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Sunday, April 1, 2012

Keeping India's 'army-government duel' in perspective

Jiwan Kshetry, Kathmandu

As every other nation state, India too is preoccupied with its national security issue and trying hard to arm itself in face of persisting challenges. Is that attempt paying off? Few recent developments paint a grim picture of how India's defense is faring. 

Birth of India and Pakistan took place through a violent paradox. People there fought a protracted struggle to see away the British. But even as the British were departing, the communal strife had reached such an extent that a violent partition claiming hundreds of thousands of lives was thought to be an option less evil than the potential full-fledged civil war.

Ever since, both the states have undergone through many spells in history when paradox of one kind or the other has dominated the national life. While the economic misery of majority of the people under the British rule was the major factor behind the widespread resentment against them, little was effectively done to alleviate the suffering of people on either side of border while the political issues always occupied a center stage.

For Pakistan, as the Generals eventually found it convenient to interfere in the day-to-day politics with the excuse of 'inept and corrupt' politicians, a to-and-fro movement between civilian and military rule became the norm. And particularly ruthless version of military rule was applied during the tenure of Zia Ul Haq because the geopolitical factors surrounding the Afghan-Soviet imbroglio fitted neatly into the Zia's paradigm of using religious fundamentalism to legitimize an otherwise illegitimate and brutal military rule.

When the ghosts of the Taliban, so tenderly nurtured by CIA-ISI for anti-Soviet crusade, came to haunt Pakistan after Musharraf chose to side with the Americans post 9/11, an era of another paradox set in Pakistan: a country living with large number of poor and illiterate people with economy never in good shape, yet fighting a war with a power that was hard to define.

Over the past decade, Pakistan is dogged in a kind of conflict that has escalated many times and eventually receded but never subsided. As the elites in politics and the army have ruled the country in rotation, their preoccupation has been either their own precarious situation, an intensifying conflict with the arch rival India or the sweeping rebels either assassinating a political figure or establishing Sharia law in certain areas.

While India is now in a historical position far different from that of Pakistan and the journey of independent India to this point contrasts with that of Pakistan in many fronts, the two South Asian powers share some important historic realities. First, the infamous period of Emergency (1975-1977) was the expression of cumulative failure of the electoral politics to solve the outstanding problems of the time; a phenomenon seen recurrently in Pakistan.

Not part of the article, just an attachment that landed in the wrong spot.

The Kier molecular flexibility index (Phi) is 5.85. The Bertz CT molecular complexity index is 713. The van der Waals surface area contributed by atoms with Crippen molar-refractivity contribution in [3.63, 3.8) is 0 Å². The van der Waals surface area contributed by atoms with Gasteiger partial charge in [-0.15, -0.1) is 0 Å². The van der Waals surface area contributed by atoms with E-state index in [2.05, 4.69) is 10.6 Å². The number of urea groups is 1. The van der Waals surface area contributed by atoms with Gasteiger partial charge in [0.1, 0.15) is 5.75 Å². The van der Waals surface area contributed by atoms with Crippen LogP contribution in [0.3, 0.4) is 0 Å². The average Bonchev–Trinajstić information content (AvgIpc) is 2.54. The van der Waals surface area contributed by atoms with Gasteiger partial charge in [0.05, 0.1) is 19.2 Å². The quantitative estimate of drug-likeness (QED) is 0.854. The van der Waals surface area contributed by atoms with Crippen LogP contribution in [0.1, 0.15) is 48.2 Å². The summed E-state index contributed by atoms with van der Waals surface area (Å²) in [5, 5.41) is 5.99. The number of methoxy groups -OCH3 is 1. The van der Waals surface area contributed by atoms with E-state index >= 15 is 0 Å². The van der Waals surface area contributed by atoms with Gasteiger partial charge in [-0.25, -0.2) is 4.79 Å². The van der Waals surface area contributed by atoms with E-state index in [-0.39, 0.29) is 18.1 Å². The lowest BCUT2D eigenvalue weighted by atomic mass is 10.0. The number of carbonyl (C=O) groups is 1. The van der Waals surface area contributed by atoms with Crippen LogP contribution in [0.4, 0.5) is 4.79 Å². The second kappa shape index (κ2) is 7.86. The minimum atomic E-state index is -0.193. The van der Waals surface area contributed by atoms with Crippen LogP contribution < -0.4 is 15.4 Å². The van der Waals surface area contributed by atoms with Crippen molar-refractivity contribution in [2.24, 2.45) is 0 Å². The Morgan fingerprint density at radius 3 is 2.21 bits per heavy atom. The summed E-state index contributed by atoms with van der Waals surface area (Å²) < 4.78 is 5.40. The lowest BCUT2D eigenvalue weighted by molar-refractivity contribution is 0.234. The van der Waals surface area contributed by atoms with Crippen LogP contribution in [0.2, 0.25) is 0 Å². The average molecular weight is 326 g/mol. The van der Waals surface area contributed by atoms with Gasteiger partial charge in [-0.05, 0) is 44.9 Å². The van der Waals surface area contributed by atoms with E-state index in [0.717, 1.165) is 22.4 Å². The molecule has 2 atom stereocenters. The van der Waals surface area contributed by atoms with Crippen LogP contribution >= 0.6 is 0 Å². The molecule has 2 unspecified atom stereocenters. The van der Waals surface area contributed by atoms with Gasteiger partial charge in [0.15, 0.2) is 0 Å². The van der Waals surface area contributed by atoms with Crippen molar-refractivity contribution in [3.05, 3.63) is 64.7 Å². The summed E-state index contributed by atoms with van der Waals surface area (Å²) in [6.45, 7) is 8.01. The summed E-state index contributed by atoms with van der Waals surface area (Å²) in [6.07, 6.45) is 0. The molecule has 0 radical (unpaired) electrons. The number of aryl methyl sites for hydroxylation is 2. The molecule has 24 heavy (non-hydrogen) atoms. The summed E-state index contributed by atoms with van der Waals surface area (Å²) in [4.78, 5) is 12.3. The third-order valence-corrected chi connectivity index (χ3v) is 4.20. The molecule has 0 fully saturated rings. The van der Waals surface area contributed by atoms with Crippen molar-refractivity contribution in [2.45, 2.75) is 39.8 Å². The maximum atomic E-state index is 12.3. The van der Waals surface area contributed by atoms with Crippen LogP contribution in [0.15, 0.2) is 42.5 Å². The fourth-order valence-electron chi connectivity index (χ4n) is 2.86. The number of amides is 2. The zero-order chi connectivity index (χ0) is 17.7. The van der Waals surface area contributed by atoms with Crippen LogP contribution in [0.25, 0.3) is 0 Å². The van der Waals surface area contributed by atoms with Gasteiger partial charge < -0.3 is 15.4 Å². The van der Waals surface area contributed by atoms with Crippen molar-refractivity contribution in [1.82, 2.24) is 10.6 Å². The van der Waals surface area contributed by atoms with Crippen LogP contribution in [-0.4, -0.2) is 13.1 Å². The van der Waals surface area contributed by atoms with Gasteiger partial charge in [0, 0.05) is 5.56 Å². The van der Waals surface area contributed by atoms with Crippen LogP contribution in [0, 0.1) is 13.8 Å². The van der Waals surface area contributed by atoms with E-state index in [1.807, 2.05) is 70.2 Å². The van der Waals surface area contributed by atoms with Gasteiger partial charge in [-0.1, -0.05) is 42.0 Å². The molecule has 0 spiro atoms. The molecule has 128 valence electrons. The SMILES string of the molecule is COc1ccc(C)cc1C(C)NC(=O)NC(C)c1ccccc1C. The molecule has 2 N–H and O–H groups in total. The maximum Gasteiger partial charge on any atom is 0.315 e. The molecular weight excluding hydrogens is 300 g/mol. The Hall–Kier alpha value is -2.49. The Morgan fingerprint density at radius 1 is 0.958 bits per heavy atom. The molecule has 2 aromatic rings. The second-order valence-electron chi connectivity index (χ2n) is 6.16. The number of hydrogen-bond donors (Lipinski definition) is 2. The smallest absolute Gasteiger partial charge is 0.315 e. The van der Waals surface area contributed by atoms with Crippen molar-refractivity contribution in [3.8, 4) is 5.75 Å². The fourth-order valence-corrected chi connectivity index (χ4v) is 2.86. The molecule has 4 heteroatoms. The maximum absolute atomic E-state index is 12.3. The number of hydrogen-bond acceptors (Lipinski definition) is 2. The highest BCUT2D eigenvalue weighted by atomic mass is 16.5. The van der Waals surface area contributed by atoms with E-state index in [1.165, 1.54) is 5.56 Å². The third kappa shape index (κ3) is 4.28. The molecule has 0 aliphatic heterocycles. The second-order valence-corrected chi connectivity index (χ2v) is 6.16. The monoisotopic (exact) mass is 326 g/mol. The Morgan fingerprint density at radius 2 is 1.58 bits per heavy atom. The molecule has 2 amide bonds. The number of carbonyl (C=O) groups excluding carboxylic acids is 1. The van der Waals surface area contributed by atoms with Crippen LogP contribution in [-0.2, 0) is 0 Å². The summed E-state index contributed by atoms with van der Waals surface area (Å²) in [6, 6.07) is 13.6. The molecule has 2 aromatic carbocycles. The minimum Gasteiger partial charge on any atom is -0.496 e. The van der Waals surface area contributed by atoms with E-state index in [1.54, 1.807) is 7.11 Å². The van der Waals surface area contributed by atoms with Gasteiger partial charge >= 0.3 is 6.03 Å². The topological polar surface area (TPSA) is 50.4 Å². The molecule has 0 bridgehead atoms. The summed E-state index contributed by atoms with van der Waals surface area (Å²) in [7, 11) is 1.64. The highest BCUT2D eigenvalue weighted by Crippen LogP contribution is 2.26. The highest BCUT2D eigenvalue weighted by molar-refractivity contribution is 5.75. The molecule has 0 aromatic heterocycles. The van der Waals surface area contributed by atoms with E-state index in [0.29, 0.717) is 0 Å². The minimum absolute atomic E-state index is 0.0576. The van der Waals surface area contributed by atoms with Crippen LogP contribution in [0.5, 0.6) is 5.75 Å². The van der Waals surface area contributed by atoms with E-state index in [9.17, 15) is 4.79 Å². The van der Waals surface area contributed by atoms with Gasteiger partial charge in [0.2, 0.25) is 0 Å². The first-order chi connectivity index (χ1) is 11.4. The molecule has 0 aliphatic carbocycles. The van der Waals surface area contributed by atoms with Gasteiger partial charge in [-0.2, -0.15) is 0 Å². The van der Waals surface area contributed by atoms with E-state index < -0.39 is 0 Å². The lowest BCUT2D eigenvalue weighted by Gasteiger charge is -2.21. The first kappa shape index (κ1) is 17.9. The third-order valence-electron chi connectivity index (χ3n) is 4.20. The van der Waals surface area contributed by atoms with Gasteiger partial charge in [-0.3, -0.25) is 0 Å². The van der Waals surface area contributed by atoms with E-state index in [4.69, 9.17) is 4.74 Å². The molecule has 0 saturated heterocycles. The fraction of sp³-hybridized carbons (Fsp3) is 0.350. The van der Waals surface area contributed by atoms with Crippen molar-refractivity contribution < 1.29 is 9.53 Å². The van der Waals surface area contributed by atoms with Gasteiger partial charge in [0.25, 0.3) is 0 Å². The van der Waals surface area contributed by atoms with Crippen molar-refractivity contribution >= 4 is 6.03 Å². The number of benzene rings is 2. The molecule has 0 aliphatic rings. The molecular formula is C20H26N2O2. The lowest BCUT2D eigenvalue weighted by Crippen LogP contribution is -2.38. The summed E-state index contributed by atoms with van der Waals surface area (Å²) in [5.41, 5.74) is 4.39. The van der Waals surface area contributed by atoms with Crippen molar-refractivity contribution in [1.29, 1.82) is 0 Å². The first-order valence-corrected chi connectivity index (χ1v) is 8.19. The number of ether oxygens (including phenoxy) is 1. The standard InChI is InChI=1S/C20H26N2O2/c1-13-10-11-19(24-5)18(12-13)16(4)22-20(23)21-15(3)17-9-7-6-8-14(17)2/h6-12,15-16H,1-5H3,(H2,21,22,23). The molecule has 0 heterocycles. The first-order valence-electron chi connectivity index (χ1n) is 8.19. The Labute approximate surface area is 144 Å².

Most importantly, the issue of national security has dominated the public discourse on both sides of the border so much that the anti-Pakistan sentiment in India and vice varsa in Pakistan have recurrently reached boiling point. Not only the three major wars between the two rivals fought mainly over the contentious border issues, but also the larger geo-political alignments of the two states have reflected the persisting rivalry.

A religion-based partition with one of the largest shifts of human population in history was so problematic that it was nearly impossible to draw the boundaries foreclosing the possibility of any border conflict. And the evolving political reality in the then Pakistan with two separate territories separated by Indian land came as a perfect recipe for a large scale collision between the two powers. India's military assistance to people in then East Pakistan in their freedom struggle increased the bitterness between the two powers to much higher level.

And India's rush to become a nuclear power was reciprocated by Pakistan eventually, making the long-running conflict between the two powers much more complicated and dangerous. During the cold war, while the alliance of USSR and India remained relatively dormant, the alliance between the rivals USA and Pakistan was cemented with the Afghan Jihad. It was after the downfall of the USSR and the liberalization of Indian economy in early nineties that the geo-political realignment became a real possibility.

The reality now stands that even though the US-Pakistan alliance of cold war era has not completely ruptured (indeed it was apparently cemented once again after Bush-Musharraf collaboration in the 'Fight against terror'), some new realities have overshadowed it. While the drift of Indian foreign policy towards more conformity with that of US was epitomized with the signing of the civilian nuclear deal between the two in 2006, Pakistan's drift towards more proximity with China has been perceptible for long by now.

Regardless of the details of the geo-political calculus that is always more complicated than depicted by anyone, one point is clear: national security issue is still the major preoccupation of those who come to ruling or policy-making position in India and Pakistan (of course as in case of most other regional and world powers including China). While the short term priorities have changed over time, the long term priority of Pakistan has been to maintain parity with India in terms of military power, nuclear and otherwise. Pakistan's love-hate relationship with the Jihadists is also a subplot in the larger regional rivalry with India with Kashmir and Afghanistan as the primary fields.

For India, particularly in the post-Cold war era of liberalization and economic growth, the priority seems to be to maintain and consolidate the economic growth so that the resulting political and military clout can be used to address the issues related to national security. At least for concerned middle and higher class Indians, maintaining high growth rate and coordinating with the US and the regional Asian regional rivals of emerging China are two things that should never be compromised. This implies that, that is the only way in which India can safeguard her strategic interests in the long run in face of an increasingly re-assertive (and often aggressive ) China.